December 11, 2001 11:00 AM PST

Pittman pins AOL's future on broadband

NEW YORK--Robert Pittman, co-chief operating officer of AOL Time Warner, on Tuesday highlighted broadband Web access and home networking as the next phase in the Internet's penetration into households.

In a keynote speech delivered during the Internet World and Streaming Media East conventions here, Pittman offered a picture of wired households firmly linked to the company through the interactivity of its America Online division and the media and entertainment assets of its Time Warner unit. That idea begins with broadband, or high-speed Internet connections, delivered through AOL Time Warner's cable system.

"We think the future is that of broadband running the home network," Pittman said.

Once a fast Internet connection is in place, AOL plans to sell other services such as Net-enabled devices and home appliances, video-on-demand, voice technology, online music, and interactive TV. All of these services will be managed by a home networking device.

Although some of these services are already available, others are still being tested. For example, AOL on Tuesday launched a preview version of its online music service, MusicNet. The service, endorsed by RealNetworks, AOL Time Warner, EMI Group and Bertelsmann, will be offered for $9.95 a month.

Should the dream of the connected household turn into a reality, Pittman said, AOL Time Warner will be able to reap financial rewards. He estimated that the future revenue potential for selling broadband Internet access and related services could jump to $159 a month per household. Combining that with interactive services sold through its cable network, AOL Time Warner could conceivably receive $230 a month per household, he said.

That vision of AOL Time Warner's ubiquity in U.S. homes may have been represented by the company's omnipresence at the industry conferences Tuesday. The company's marketing employees spread out across New York City's Jacob K. Javits Convention Center, sporting Nascar-style racing uniforms.

The presence of conference attendees, however, was less impressive. Preregistrations were down 29 percent from last year, according to a representative of conference organizer Penton Media. The representative estimated that 25,000 to 30,000 people will appear at the joint Internet World and Streaming Media East conferences this year, a marked drop from last year's 36,000 Internet World attendees.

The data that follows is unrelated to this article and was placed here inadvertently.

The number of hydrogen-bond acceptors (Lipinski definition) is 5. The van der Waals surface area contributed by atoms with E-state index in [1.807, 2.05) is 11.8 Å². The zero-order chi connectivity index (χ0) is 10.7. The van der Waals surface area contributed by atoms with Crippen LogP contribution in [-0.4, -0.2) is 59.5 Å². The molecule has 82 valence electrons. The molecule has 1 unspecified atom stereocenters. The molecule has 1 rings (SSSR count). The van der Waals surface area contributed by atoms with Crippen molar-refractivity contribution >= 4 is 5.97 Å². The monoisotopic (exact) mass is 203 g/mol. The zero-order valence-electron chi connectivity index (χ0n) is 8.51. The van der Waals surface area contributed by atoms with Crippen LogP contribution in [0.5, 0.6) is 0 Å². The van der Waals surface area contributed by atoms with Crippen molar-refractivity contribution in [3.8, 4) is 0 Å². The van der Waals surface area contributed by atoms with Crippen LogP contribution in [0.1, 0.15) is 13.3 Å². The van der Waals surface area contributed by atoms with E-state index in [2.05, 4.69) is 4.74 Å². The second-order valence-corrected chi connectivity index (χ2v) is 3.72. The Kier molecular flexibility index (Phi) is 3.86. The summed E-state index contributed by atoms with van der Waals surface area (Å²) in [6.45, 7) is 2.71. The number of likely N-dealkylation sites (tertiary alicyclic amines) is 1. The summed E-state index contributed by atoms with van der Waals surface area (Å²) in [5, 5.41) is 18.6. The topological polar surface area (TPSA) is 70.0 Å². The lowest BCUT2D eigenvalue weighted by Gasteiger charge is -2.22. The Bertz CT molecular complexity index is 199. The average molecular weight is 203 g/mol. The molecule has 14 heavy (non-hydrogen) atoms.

Although those numbers reflect the Internet's overall downturn, Pittman's speech seemed to temper ongoing scrutiny that the Internet's woes have affected the AOL unit. Many Wall Street analysts recently began raising warning flags that AOL's subscriber growth was slowing. Many also expect advertising and commerce revenue to continue to slide, potentially affecting financial earnings.

AOL Time Warner, however, has long promised that its merger will counteract financial uncertainty by combining AOL's interactive assets with Time Warner's cable network, the nation's second largest. Despite being hit with federal restrictions in exchange for approving the deal, AOL has begun introducing high-speed versions in Time Warner's cable markets.

AOL Time Warner has also put in a bid to acquire the nation's largest cable operator, AT&T Broadband. However, several AT&T executives and directors reportedly are lobbying to keep the company independent.

Last week, AOL Time Warner announced Pittman would take charge of the day-to-day management for all its businesses, including Time Warner Cable, Warner Bros. studios, Warner Music Group, magazine publisher Time Inc., its TV networks and America Online. Pittman's co-COO, Richard Parsons, will become chief executive of the company, a move that many observers viewed as a snub to Pittman, long expected to replace outgoing CEO Gerald Levin.

Still, Pittman made bold assertions Tuesday about the company's and Internet's longevity. He said that two-thirds of U.S. households have Internet access and that the AOL division will continue to promote the company's other businesses such as new movies and bands.

"The Internet revolution is in full force," Pittman said.

 

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